Local Politics

Early voting on pace to shatter records in Wake, Durham

Posted October 23, 2020 8:18 p.m. EDT

— Since early voting began in North Carolina eight days ago, more than 2.1 million people have cast ballots in the upcoming elections.

Together with the 750,000 mailed absentee ballots that have been accepted, nearly 40 percent of North Carolina's 7.3 million registered voters have already cast ballots.

"We’re on pace to definitely break records here in early voting. The numbers have been very strong," said Derek Bowens, Durham County's elections director.

Durham County had 119,646 early, in-person voters in 2016, and it was already at 73,650 by the end of Thursday – with another nine days of early voting to go.

"We think the final week is going to be the largest week," Bowens said.

“I really don’t see it dropping off," agreed Gary Sims, Wake County's elections director.

Wake County has already seen more than 200,000 voters cast early, in-person ballots. Together with another 120,000 absentee ballots, Sims said overall voter turnout in the county is nearing 50 percent.

"It really is nice to see how everyone is spreading out their choices of how they're voting, be it absentee-by-mail, a combinations of early voting sites and, of course, I don’t know what Election Day will be looking like at this point," he said.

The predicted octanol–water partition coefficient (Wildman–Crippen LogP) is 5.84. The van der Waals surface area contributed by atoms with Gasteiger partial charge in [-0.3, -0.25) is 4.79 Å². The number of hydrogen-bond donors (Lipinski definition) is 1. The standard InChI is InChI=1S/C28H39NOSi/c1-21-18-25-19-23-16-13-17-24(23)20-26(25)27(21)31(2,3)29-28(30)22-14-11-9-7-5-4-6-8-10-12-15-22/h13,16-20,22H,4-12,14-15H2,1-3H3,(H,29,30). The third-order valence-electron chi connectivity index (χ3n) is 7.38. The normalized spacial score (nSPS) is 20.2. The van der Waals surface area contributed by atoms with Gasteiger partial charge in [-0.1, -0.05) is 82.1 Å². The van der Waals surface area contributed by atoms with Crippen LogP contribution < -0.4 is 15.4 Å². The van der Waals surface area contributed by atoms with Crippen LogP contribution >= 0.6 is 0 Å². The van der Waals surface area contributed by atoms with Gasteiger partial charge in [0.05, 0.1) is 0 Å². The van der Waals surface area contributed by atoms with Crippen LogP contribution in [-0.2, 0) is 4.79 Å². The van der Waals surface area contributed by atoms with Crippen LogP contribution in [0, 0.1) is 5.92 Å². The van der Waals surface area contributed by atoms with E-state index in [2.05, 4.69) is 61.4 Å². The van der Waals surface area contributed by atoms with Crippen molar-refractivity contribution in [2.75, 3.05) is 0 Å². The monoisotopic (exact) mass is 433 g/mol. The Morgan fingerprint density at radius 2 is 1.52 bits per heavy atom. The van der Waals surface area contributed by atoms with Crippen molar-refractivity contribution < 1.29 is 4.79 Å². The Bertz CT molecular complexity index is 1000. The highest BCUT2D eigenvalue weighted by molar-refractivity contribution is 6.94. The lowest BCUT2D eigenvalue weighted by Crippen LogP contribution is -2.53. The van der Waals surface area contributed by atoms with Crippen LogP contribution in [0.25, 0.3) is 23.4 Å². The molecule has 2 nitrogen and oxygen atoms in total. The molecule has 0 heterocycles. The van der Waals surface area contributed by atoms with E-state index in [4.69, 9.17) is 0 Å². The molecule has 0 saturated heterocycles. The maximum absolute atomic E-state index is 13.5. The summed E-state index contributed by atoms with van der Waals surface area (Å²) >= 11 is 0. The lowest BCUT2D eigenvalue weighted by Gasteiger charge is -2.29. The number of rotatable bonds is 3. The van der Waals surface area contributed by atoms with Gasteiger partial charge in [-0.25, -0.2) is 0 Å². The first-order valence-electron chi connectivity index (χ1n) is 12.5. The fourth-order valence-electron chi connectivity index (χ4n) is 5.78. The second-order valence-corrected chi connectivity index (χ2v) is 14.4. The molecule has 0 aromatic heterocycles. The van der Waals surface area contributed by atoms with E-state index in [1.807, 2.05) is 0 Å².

"I thought I was going to vote on Election Day, but I think we need to make an early statement about the results of this election,” voter Patrick Weis said.

Larry Langworthy said he and his wife wanted to vote early "to beat the crowds."

"It took, what, less than five minutes," Langworthy said.

"They kept us socially distanced. Everybody was friendly and encouraging, so it was good," Mary Langworthy said.

Because early voting sites in a county are open to all registered voters in that county, Durham and Wake counties offer online tools to estimate wait times at each site so voters can avoid long lines and head to another site to cast their ballots.

"We’ve been getting so many compliments on that," Sims said. "Our officials working at the early sites, they’re giving us good feedback. They’re telling us that people are telling them they went there because they saw a shorter wait."

"We’ve had more than 100,000 clicks on that, and it really helped us get people to locations that are traditionally underutilized," Bowens said.

The sites are updated at least once every hour, and the wait times are estimated by poll workers seeing how long it takes for the last person in line to get inside the polling place, officials said.

Early voting continues daily through 3 p.m. Oct. 31. Election Day is Nov. 3.

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